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An urgent vision

By CRISTINA SILVA
Published April 28, 2007


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GULFPORT - Dennis "J.D." Burrows was sweating out the chorus of his latest tune.

He closed his eyes as he crooned into the microphone, "friendship in the morning, friendship in the early afternoon, " then cut himself off. "Was I a little flat?" he asked his producer.

In Gulfport, there really is only one guy musicians like Burrows trust to answer that sort of question.

Woody Matthews answered: "Well, now that you mention it ..." Backup singers might help, he suggested.

Tampa has Skipper's Smokehouse. St. Petersburg has Jannus Landing. For the past two years, Gulfport has had Matthews and his Blind Dog Productions studio.

There, musicians who never would be able to afford the fees most studios charge get their chance at making it, or at the very least, making a CD.

In this small, little known city, Matthews is plotting.

He wants to turn Gulfport into a live music mecca akin to Austin, Texas. But the clock is ticking. Matthews, 51, is going blind.

* * *

Retinitis pigmentosa is a general name for a group of genetic disorders that damage the inner back light-sensitive layer of the eye where images are processed. It generally causes sensitivity to light and gradual loss of vision. Some say it's like seeing the world through a straw.

Matthews was diagnosed 10 years ago. He was backing out of a friend's driveway when he realized he was about to run over a little girl in a bright pink hat and a bicycle. He hadn't seen her.

The affliction brought his life to a "screeching halt, " he said.

He gave up driving for good. His job in computers in Orlando went down the tube. His wife, the mother of his son, left him, saying his disability was too much for her.

His friends in Gulfport soon urged him to move. He gave in.

He slowly picked up the pieces. He started hanging out at Gulfport on the Rocks, the Peninsula Inn, and the Art Village Courtyard, three Gulfport locales known for attracting creative types.

He met a German woman who told him they should open a beer garden one day. Last year they were married.

A musician eventually asked Matthews if he could use his computer skills to help him record a demo tape. Other requests followed. Funk, punk, rock, folk, metal. The genre didn't matter.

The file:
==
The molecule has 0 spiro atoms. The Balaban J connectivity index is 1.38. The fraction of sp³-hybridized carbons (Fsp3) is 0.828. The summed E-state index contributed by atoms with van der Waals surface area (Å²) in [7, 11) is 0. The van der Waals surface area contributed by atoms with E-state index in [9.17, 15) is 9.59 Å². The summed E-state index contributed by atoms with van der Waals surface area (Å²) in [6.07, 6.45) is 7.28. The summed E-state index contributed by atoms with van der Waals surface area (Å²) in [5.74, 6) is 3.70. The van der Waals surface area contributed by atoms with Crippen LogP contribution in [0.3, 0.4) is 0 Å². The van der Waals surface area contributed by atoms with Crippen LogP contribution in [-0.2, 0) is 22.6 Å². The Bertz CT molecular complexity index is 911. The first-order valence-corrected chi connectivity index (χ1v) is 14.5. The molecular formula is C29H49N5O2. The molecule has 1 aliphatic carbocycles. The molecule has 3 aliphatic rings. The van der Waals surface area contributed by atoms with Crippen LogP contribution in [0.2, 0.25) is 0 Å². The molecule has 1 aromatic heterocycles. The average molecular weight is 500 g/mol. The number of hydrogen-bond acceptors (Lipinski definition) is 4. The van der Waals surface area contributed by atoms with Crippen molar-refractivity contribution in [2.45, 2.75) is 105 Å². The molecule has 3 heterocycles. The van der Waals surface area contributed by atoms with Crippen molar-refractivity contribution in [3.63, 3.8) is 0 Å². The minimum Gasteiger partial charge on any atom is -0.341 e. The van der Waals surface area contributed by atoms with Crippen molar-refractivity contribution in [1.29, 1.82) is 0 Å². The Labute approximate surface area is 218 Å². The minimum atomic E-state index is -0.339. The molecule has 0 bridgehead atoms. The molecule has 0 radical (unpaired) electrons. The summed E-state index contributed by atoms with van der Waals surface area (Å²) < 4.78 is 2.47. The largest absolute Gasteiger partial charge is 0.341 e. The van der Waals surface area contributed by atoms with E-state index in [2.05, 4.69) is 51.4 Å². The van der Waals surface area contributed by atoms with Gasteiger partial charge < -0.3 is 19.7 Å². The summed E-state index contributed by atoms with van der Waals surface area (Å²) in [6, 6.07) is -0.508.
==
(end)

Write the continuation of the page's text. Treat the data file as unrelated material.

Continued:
"They were kind of like roaches. You met one of them, and hundreds came out, " he recalled playfully.

He set up a makeshift studio in two connecting rooms in the back of his house.

There, he charges $25 an hour for studio time, but most musicians barter with him. One guy set up a MySpace.com page for Blind Dog Productions in lieu of payment.

The music was the relief he had been seeking.

"What I am doing here is giving people a little chance, like others gave me, " he said. "This is the only skill I have anymore."

* * *

On a recent Friday night, dozens of neighbors swarmed past Matthews' house on Beach Boulevard. He sat in front of a mixing board facing his front porch, where a few local musicians took turns playing to the audience.

Every first Friday and third Saturday of the month, Gulfport holds a sidewalk arts festival. On those days, Matthews is always there, putting on free concerts in front of his home.

He tries to appease elderly neighbors who complain that the music floating out of his house is too loud. He walks the line for city officials, who often turn to him when they need to book performers for street festivals.

He has helped several local musicians get gigs in Largo and St. Petersburg. If more bars in Gulfport follow suit, he thinks the little city could actually give birth to a nightlife scene.

His supporters say it's already happening.

"We tend to get stuck with '70s rock, " Lori Russo, president of the Gulfport Chamber of Commerce, said of the local music scene. "Woody is bringing in something different, but it is also appropriate. It is not profane, it isn't hard-core, but a little edgier."

On his best days, Matthews can see fine. Life is good.

Other days, he walks sideways. He often trips.

But always, he keeps moving forward.

Cristina Silva can be reached at 727 893-8846 or csilva@sptimes.com.

[Last modified April 27, 2007, 22:42:28]


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